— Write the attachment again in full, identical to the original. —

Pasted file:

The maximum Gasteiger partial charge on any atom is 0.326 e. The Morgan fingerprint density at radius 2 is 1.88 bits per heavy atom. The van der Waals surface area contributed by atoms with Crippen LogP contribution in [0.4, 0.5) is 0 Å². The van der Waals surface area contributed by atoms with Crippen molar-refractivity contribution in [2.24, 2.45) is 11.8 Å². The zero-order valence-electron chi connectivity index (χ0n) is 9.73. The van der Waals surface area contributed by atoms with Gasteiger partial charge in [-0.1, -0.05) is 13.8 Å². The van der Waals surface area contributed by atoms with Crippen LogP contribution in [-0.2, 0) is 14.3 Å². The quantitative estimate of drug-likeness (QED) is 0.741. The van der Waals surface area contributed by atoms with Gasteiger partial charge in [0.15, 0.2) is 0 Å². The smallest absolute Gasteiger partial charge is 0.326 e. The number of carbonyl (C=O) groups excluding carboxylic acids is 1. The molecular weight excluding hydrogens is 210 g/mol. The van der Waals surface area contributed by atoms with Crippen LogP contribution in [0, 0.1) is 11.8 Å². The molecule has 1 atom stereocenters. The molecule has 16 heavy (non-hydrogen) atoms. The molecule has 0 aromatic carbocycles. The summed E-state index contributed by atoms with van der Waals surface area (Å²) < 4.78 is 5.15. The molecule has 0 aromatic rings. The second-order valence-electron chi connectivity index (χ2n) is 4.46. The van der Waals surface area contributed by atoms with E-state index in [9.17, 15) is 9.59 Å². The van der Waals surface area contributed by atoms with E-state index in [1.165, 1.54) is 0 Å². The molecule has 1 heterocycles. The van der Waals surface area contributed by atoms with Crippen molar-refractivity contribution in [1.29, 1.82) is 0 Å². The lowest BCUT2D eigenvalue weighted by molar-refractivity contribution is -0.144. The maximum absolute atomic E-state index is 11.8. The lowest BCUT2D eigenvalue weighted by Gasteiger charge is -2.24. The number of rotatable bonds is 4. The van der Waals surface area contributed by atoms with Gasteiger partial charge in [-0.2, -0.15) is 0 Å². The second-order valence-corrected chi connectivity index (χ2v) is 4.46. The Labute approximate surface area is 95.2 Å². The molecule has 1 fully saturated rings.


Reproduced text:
The maximum Gasteiger partial charge on any atom is 0.326 e. The Morgan fingerprint density at radius 2 is 1.88 bits per heavy atom. The van der Waals surface area contributed by atoms with Crippen LogP contribution in [0.4, 0.5) is 0 Å². The van der Waals surface area contributed by atoms with Crippen molar-refractivity contribution in [2.24, 2.45) is 11.8 Å². The zero-order valence-electron chi connectivity index (χ0n) is 9.73. The van der Waals surface area contributed by atoms with Gasteiger partial charge in [-0.1, -0.05) is 13.8 Å². The van der Waals surface area contributed by atoms with Crippen LogP contribution in [-0.2, 0) is 14.3 Å². The quantitative estimate of drug-likeness (QED) is 0.741. The van der Waals surface area contributed by atoms with Gasteiger partial charge in [0.15, 0.2) is 0 Å². The smallest absolute Gasteiger partial charge is 0.326 e. The number of carbonyl (C=O) groups excluding carboxylic acids is 1. The molecular weight excluding hydrogens is 210 g/mol. The van der Waals surface area contributed by atoms with Crippen LogP contribution in [0, 0.1) is 11.8 Å². The molecule has 1 atom stereocenters. The molecule has 16 heavy (non-hydrogen) atoms. The molecule has 0 aromatic carbocycles. The summed E-state index contributed by atoms with van der Waals surface area (Å²) < 4.78 is 5.15. The molecule has 0 aromatic rings. The second-order valence-electron chi connectivity index (χ2n) is 4.46. The van der Waals surface area contributed by atoms with E-state index in [9.17, 15) is 9.59 Å². The van der Waals surface area contributed by atoms with E-state index in [1.165, 1.54) is 0 Å². The molecule has 1 heterocycles. The van der Waals surface area contributed by atoms with Crippen molar-refractivity contribution in [1.29, 1.82) is 0 Å². The lowest BCUT2D eigenvalue weighted by molar-refractivity contribution is -0.144. The maximum absolute atomic E-state index is 11.8. The lowest BCUT2D eigenvalue weighted by Gasteiger charge is -2.24. The number of rotatable bonds is 4. The van der Waals surface area contributed by atoms with Gasteiger partial charge in [-0.2, -0.15) is 0 Å². The second-order valence-corrected chi connectivity index (χ2v) is 4.46. The Labute approximate surface area is 95.2 Å². The molecule has 1 fully saturated rings.